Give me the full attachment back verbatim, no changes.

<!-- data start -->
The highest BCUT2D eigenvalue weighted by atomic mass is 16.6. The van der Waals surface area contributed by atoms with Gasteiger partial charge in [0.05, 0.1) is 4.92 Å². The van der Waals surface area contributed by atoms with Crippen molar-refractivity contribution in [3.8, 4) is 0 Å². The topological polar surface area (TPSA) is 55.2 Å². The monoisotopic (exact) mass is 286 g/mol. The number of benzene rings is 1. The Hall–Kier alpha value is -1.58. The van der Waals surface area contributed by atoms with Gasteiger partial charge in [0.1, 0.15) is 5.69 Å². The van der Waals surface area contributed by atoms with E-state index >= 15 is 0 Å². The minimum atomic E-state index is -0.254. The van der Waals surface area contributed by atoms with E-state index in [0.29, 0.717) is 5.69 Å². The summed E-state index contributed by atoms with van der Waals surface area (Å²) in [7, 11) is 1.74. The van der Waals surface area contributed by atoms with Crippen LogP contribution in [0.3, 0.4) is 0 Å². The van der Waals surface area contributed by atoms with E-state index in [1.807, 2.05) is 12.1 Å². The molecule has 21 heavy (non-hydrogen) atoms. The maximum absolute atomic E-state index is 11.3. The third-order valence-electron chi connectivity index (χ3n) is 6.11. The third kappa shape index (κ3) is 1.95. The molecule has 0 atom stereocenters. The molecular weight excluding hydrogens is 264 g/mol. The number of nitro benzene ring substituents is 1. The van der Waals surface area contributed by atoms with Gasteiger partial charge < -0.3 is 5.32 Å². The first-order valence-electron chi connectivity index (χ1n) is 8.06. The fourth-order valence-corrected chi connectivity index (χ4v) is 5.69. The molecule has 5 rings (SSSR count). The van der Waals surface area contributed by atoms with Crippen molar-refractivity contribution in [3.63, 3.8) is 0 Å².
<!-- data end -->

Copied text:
The highest BCUT2D eigenvalue weighted by atomic mass is 16.6. The van der Waals surface area contributed by atoms with Gasteiger partial charge in [0.05, 0.1) is 4.92 Å². The van der Waals surface area contributed by atoms with Crippen molar-refractivity contribution in [3.8, 4) is 0 Å². The topological polar surface area (TPSA) is 55.2 Å². The monoisotopic (exact) mass is 286 g/mol. The number of benzene rings is 1. The Hall–Kier alpha value is -1.58. The van der Waals surface area contributed by atoms with Gasteiger partial charge in [0.1, 0.15) is 5.69 Å². The van der Waals surface area contributed by atoms with E-state index >= 15 is 0 Å². The minimum atomic E-state index is -0.254. The van der Waals surface area contributed by atoms with E-state index in [0.29, 0.717) is 5.69 Å². The summed E-state index contributed by atoms with van der Waals surface area (Å²) in [7, 11) is 1.74. The van der Waals surface area contributed by atoms with Crippen LogP contribution in [0.3, 0.4) is 0 Å². The van der Waals surface area contributed by atoms with E-state index in [1.807, 2.05) is 12.1 Å². The molecule has 21 heavy (non-hydrogen) atoms. The maximum absolute atomic E-state index is 11.3. The third-order valence-electron chi connectivity index (χ3n) is 6.11. The third kappa shape index (κ3) is 1.95. The molecule has 0 atom stereocenters. The molecular weight excluding hydrogens is 264 g/mol. The number of nitro benzene ring substituents is 1. The van der Waals surface area contributed by atoms with Gasteiger partial charge < -0.3 is 5.32 Å². The first-order valence-electron chi connectivity index (χ1n) is 8.06. The fourth-order valence-corrected chi connectivity index (χ4v) is 5.69. The molecule has 5 rings (SSSR count). The van der Waals surface area contributed by atoms with Crippen molar-refractivity contribution in [3.63, 3.8) is 0 Å².